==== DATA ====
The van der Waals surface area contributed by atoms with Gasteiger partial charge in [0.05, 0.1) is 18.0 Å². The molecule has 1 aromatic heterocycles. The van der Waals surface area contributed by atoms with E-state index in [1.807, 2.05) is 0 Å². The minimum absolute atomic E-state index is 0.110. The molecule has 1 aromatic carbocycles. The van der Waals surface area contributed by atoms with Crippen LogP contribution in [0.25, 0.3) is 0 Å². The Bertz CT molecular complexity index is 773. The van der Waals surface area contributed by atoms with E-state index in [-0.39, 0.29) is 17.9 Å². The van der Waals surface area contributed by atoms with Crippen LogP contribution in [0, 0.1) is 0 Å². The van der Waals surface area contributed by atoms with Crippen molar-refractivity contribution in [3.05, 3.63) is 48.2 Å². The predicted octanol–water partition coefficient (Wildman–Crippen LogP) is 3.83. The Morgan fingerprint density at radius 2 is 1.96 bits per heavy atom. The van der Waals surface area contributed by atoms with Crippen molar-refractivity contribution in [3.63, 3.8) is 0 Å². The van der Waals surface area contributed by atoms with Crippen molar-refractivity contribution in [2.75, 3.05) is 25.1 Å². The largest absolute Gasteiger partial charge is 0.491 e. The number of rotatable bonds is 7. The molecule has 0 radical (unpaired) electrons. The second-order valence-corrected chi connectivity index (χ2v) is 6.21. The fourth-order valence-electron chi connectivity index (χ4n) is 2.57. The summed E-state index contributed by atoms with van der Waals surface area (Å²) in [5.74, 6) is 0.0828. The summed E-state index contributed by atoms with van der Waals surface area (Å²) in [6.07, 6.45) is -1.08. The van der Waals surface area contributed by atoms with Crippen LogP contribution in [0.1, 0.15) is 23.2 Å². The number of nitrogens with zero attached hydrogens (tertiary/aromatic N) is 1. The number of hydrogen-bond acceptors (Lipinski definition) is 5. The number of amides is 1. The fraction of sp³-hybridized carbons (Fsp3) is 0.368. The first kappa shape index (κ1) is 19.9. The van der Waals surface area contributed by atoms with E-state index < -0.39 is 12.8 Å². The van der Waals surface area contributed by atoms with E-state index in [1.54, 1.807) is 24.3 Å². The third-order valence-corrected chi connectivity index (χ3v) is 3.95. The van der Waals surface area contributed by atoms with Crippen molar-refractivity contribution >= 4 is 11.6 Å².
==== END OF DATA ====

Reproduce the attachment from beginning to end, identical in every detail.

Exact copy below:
The van der Waals surface area contributed by atoms with Gasteiger partial charge in [0.05, 0.1) is 18.0 Å². The molecule has 1 aromatic heterocycles. The van der Waals surface area contributed by atoms with E-state index in [1.807, 2.05) is 0 Å². The minimum absolute atomic E-state index is 0.110. The molecule has 1 aromatic carbocycles. The van der Waals surface area contributed by atoms with Crippen LogP contribution in [0.25, 0.3) is 0 Å². The Bertz CT molecular complexity index is 773. The van der Waals surface area contributed by atoms with E-state index in [-0.39, 0.29) is 17.9 Å². The van der Waals surface area contributed by atoms with Crippen LogP contribution in [0, 0.1) is 0 Å². The van der Waals surface area contributed by atoms with Crippen molar-refractivity contribution in [3.05, 3.63) is 48.2 Å². The predicted octanol–water partition coefficient (Wildman–Crippen LogP) is 3.83. The Morgan fingerprint density at radius 2 is 1.96 bits per heavy atom. The van der Waals surface area contributed by atoms with Crippen molar-refractivity contribution in [3.63, 3.8) is 0 Å². The van der Waals surface area contributed by atoms with Crippen molar-refractivity contribution in [2.75, 3.05) is 25.1 Å². The largest absolute Gasteiger partial charge is 0.491 e. The number of rotatable bonds is 7. The molecule has 0 radical (unpaired) electrons. The second-order valence-corrected chi connectivity index (χ2v) is 6.21. The fourth-order valence-electron chi connectivity index (χ4n) is 2.57. The summed E-state index contributed by atoms with van der Waals surface area (Å²) in [5.74, 6) is 0.0828. The summed E-state index contributed by atoms with van der Waals surface area (Å²) in [6.07, 6.45) is -1.08. The van der Waals surface area contributed by atoms with Crippen LogP contribution in [0.1, 0.15) is 23.2 Å². The number of nitrogens with zero attached hydrogens (tertiary/aromatic N) is 1. The number of hydrogen-bond acceptors (Lipinski definition) is 5. The number of amides is 1. The fraction of sp³-hybridized carbons (Fsp3) is 0.368. The first kappa shape index (κ1) is 19.9. The van der Waals surface area contributed by atoms with E-state index < -0.39 is 12.8 Å². The van der Waals surface area contributed by atoms with E-state index in [1.54, 1.807) is 24.3 Å². The third-order valence-corrected chi connectivity index (χ3v) is 3.95. The van der Waals surface area contributed by atoms with Crippen molar-refractivity contribution >= 4 is 11.6 Å².